New Medicaid rates set
By Matthew Whittle
Published in News on April 30, 2007 1:53 PM
After several weeks of discussion and controversy, the North Carolina Department of Health and Human Resources set new Medicaid reimbursement rates Thursday for community support providers in the mental health system.
Community support providers primarily offer consumers with mental illnesses and developmental disabilities the opportunity to learn life skills.
The rates for those services, which began the year at $60.96 per hour for individual child and adult services and $19.60 for group services, were reduced to interim rates of $40 and $12.80, respectively, on April 5.
However, as the department completed its service cost analysis last week, officials made the decision to bump the rates back up -- though still not to their original levels.
The new amounts are $51.28 for individual services and $16.48 for group services -- effective retroactive to April 5.
The number of billable hours also is being cut from 28 per week per client to 12. After 12 hours any service provided will be subject to automatic review.
The rates will reviewed again in 2008.
In a written statement, the department explained the rates were set with the help of 16 selected providers.
The changes were made in response to an increase in the use of community support services, which, by the end of March, had become the single largest Medicaid service. Payments to community support providers, the release said, were totaling more than those being made to hospitals, physicians and for prescription drugs.
Following that discovery, the department audited 167 providers across the state. They selected ones billing large amounts of community support services per consumer.
The department discovered that not only were some providers billing for services that should not have been covered, paraprofessional staff were delivering 98 percent of the services -- not the 75 percent the state had planned on.
Paraprofessionals are staff members without specialized training. Often they have high school diplomas or less.
However, Ken Jones, director of Eastpointe, the local mental health management agency for Wayne, Duplin, Lenoir and Sampson counties, said that he disagreed with the way the new rate was being implemented.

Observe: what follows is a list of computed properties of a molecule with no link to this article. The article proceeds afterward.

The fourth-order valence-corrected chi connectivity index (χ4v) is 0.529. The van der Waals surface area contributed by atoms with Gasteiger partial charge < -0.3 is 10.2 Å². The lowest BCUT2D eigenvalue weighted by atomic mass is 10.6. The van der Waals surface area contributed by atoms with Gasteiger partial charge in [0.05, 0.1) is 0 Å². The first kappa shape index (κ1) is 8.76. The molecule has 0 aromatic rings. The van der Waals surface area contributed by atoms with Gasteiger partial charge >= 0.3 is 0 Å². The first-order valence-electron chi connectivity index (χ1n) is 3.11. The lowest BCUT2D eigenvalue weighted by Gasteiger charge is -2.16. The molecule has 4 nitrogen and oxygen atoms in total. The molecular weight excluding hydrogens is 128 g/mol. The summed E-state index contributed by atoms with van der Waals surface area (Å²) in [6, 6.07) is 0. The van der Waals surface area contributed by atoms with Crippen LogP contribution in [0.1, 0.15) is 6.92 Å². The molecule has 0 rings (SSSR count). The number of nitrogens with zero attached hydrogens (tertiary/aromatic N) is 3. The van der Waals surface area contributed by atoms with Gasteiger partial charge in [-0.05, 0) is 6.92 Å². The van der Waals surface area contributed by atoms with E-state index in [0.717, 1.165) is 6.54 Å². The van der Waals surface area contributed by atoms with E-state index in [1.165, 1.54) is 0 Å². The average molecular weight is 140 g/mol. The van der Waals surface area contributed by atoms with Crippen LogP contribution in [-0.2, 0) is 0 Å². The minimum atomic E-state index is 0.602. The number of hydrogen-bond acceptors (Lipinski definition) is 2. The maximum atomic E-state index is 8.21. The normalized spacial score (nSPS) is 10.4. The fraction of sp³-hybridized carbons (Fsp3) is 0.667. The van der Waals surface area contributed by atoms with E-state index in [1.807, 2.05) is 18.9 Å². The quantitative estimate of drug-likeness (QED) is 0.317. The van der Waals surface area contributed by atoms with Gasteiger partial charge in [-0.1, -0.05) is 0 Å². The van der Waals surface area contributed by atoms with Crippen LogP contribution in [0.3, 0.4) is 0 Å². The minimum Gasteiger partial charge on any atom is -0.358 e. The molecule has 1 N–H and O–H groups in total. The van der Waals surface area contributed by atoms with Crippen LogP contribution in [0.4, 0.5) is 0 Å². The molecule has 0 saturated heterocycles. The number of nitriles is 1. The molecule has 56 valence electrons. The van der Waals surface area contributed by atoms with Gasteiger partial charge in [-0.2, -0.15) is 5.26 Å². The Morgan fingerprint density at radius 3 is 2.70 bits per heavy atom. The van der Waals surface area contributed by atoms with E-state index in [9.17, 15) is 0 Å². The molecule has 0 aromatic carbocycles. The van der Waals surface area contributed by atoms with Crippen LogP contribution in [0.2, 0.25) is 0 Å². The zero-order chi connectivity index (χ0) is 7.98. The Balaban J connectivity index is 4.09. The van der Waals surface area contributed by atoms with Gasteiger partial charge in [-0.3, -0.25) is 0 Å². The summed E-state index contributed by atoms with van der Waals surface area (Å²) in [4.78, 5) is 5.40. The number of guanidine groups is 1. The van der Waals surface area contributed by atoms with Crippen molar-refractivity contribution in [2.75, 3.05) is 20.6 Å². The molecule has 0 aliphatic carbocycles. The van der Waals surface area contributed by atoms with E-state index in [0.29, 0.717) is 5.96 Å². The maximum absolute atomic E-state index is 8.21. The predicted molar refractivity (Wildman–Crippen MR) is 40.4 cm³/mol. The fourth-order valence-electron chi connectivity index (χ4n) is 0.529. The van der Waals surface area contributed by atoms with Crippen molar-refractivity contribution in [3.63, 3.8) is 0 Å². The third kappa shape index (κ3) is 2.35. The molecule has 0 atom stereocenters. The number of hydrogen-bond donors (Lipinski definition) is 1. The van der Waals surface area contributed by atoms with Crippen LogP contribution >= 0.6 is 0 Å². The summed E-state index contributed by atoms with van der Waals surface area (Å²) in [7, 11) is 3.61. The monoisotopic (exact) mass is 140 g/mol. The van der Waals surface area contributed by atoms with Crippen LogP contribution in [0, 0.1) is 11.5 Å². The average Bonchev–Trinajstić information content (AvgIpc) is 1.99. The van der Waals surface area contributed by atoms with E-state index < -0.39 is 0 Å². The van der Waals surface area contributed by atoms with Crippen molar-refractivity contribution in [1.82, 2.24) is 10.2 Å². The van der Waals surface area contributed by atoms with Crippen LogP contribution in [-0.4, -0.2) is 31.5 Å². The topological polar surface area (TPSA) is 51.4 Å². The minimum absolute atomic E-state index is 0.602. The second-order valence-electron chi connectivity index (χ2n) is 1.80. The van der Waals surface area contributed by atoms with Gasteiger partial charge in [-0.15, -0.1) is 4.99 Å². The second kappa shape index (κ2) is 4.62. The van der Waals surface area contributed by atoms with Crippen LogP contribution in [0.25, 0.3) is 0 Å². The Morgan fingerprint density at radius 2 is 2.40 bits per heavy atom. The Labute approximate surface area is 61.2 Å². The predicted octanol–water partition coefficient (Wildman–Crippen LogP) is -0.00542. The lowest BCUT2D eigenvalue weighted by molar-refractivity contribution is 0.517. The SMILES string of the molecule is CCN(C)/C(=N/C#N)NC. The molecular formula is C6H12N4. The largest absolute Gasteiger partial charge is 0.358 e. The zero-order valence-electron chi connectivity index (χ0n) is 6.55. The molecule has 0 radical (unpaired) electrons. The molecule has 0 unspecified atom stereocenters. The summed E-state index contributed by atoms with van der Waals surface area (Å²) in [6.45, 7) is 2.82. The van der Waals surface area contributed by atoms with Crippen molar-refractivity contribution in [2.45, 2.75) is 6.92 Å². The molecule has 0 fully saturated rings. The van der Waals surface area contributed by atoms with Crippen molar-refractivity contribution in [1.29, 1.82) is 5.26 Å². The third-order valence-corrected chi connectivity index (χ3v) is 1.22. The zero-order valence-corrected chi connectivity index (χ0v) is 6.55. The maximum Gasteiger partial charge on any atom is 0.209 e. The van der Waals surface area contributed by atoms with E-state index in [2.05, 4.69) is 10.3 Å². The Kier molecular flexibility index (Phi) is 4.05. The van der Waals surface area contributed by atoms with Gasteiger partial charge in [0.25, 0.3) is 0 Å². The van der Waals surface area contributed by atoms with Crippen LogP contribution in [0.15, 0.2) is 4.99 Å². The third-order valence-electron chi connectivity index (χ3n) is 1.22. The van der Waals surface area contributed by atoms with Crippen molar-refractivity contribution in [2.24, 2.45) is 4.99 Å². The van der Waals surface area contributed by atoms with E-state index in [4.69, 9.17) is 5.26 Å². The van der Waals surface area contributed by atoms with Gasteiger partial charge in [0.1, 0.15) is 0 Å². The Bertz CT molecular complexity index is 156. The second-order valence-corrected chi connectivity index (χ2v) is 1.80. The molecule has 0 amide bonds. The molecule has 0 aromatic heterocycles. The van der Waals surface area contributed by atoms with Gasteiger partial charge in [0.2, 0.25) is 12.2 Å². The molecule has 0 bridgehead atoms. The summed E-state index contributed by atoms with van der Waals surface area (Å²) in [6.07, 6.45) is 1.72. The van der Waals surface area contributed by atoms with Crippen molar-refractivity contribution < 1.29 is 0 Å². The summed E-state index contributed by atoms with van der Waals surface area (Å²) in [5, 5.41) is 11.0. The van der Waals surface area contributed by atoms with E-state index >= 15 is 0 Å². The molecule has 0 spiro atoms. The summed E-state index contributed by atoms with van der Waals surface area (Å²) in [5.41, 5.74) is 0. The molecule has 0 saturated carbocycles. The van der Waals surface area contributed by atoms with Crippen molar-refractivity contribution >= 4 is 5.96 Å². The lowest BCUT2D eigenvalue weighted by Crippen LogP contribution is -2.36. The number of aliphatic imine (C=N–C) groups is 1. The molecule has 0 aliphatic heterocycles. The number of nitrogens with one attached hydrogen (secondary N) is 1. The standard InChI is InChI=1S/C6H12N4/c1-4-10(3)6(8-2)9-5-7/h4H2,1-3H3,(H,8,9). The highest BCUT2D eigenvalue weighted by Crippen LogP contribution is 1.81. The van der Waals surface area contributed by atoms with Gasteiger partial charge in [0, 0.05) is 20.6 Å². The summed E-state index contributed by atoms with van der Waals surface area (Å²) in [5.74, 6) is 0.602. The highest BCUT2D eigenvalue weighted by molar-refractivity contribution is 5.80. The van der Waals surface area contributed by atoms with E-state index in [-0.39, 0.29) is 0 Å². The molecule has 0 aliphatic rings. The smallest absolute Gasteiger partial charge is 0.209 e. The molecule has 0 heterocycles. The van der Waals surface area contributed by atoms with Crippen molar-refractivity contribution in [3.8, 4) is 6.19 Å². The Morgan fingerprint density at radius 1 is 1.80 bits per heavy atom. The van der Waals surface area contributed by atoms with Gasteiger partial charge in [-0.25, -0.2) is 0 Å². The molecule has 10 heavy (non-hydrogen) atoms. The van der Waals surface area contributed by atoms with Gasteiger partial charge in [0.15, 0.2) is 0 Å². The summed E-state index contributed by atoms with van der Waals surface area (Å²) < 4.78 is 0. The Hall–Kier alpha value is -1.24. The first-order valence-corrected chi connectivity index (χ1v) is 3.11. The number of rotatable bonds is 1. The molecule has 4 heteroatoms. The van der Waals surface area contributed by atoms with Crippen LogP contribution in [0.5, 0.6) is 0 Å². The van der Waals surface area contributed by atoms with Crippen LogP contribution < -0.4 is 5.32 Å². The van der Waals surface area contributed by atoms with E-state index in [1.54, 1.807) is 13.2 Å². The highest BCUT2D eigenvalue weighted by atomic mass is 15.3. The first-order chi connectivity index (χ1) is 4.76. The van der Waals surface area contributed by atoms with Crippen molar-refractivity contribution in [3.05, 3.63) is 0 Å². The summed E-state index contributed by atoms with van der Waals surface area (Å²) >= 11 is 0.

He explained that a large part of the problem was not necessarily the amount of the rate, but the way many providers were being reimbursed for services that shouldn't have qualified.
"They're authorizing what is submitted to them by the providers. That's my understanding," Jones said. "There needs to be more training for providers and for Value Option (the company handling the state's Medicaid billing) as to what community support was meant to be.
"It's a rehabilitative service. The intent is to give the client some skills they don't have. It's not an ongoing service. I think in many cases the plans are not being reviewed at an adequate level and the services are being overauthorized."
But, he continued, another part of the problem is that there are few long-term services available once the consumers build those first basic skills.
"People get stuck in these services and there's often nothing to refer them to," Jones said. "That's another reason they're being overbilled."
He also said that there should be a different rate for those services being provided by qualified professionals -- who cost the providers significantly more to hire -- and those being provided by paraprofessionals.
In Wayne County, he added, most providers offer a combination of the two, though the new rate will make it difficult for many to afford the qualified professionals.
In order to make up the cost, he explained that it is possible some providers will look for additional, more in-depth services as other rates were not changed.
But even that is another area of disagreement for Jones, who felt that if part of the system was going to be examined, everything should have been reviewed to determine what rates are really too high and which ones are too low -- in order to help build a better service capacity across the communities.
"This is not good for the providers who are trying to do a good job. This is going to affect many of our service providers. We need these services, but we're concerned about what they're going to do," he said. "This is a lot of change in a short amount of time. I just feel like this should have been transitioned better."
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